What’s On – History & Heritage

The London 2019 Mini-Roadshow

Goldsmiths College, London SE14 6NW




Central Council Rolls of Honour – to commemorate those ringers who fell in the Great War 1914 – 1918 and 1939-1945 War. The Council commissioned a handwritten Memorial Book for each War. The books are normally held at St Paul’s Cathedral, London. In recent years much more information has become accessible on the website of the Commonwealth War Graves Commission and additional names have been obtained from ringing societies and individual ringers. Alan Regin OBE, the current Steward of the Rolls of Honour, has collected and organised this material, which along with the Rolls of Honour themselves, was the inspiration for the recent Ringing Remembers project.


The Central Council Library owns valuable collections of published and unpublished books and manuscripts from the early centuries of change ringing to the present day. Many of these are now available online.   It is not just an archive but a working collection, which is available not only to the serious researcher but also to the casual enquirer who wishes to find out something about some aspect of ringing.   By becoming a Friend of the Library you can help to preserve an important part of ringing’s heritage and contribute to the Library’s work to ensure the work of past generations  remains accessible to the ringers of the future.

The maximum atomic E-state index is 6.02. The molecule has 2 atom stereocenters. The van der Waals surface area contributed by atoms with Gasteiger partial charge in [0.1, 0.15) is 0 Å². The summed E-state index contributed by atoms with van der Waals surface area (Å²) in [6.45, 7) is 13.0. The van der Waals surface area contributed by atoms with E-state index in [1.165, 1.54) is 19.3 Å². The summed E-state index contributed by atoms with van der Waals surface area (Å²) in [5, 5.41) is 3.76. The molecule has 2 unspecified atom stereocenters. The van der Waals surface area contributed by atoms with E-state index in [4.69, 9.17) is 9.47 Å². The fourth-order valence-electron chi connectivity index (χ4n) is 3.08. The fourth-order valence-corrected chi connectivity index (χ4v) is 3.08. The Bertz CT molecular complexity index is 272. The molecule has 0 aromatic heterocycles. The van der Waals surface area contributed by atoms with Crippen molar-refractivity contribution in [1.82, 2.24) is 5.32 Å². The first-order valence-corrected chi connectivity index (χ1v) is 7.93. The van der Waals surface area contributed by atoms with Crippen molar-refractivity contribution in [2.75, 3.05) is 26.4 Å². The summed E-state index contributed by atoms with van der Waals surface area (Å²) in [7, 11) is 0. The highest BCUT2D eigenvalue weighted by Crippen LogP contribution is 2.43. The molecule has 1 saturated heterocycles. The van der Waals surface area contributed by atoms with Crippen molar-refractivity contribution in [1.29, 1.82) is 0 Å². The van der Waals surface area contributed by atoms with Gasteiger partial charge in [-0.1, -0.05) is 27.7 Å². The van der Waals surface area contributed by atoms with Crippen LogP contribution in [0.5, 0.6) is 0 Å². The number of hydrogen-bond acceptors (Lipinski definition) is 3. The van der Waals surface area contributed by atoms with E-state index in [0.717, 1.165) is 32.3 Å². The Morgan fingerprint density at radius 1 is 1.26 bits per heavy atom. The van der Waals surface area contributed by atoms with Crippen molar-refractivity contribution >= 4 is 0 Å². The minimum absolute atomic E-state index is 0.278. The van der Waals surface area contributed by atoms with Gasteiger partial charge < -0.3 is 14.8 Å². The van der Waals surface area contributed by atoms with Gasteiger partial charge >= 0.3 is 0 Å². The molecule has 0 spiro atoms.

The Loughborough Bellfoundry Trust was founded In 2016 to safeguard the buildings, equipment and the Museum which form the Loughborough Bell Foundry, the last bellfoundry in Britain and one of the few remaining Victorian buildings which is still being used for its original purpose. In 2018 the Trust received National Lottery funding to help progress its plans, which will involve a wide range of initiatives including heritage craft workshops, volunteering and arts and cultural events based at the bellfoundry site. Come and find out about the Foundry’s unique museum of bells and bellfounding and its Campanile which contains the most-pealed bells in the World.

The Carter Ringing Machine was designed and constructed by John Carter between 1895 and 1925. Initially designed to operate by purely mechanical means, Mr Carter redesigned the machine to do the ringing electrically, with electrical pulses operating solenoids with hammers attached. Normally housed at the Loughborough Bellfoundry it will be travelling to the Mini-roadshow for one day only. Computer or machine? Decide for yourself at the Carter Ringing Machine stand.
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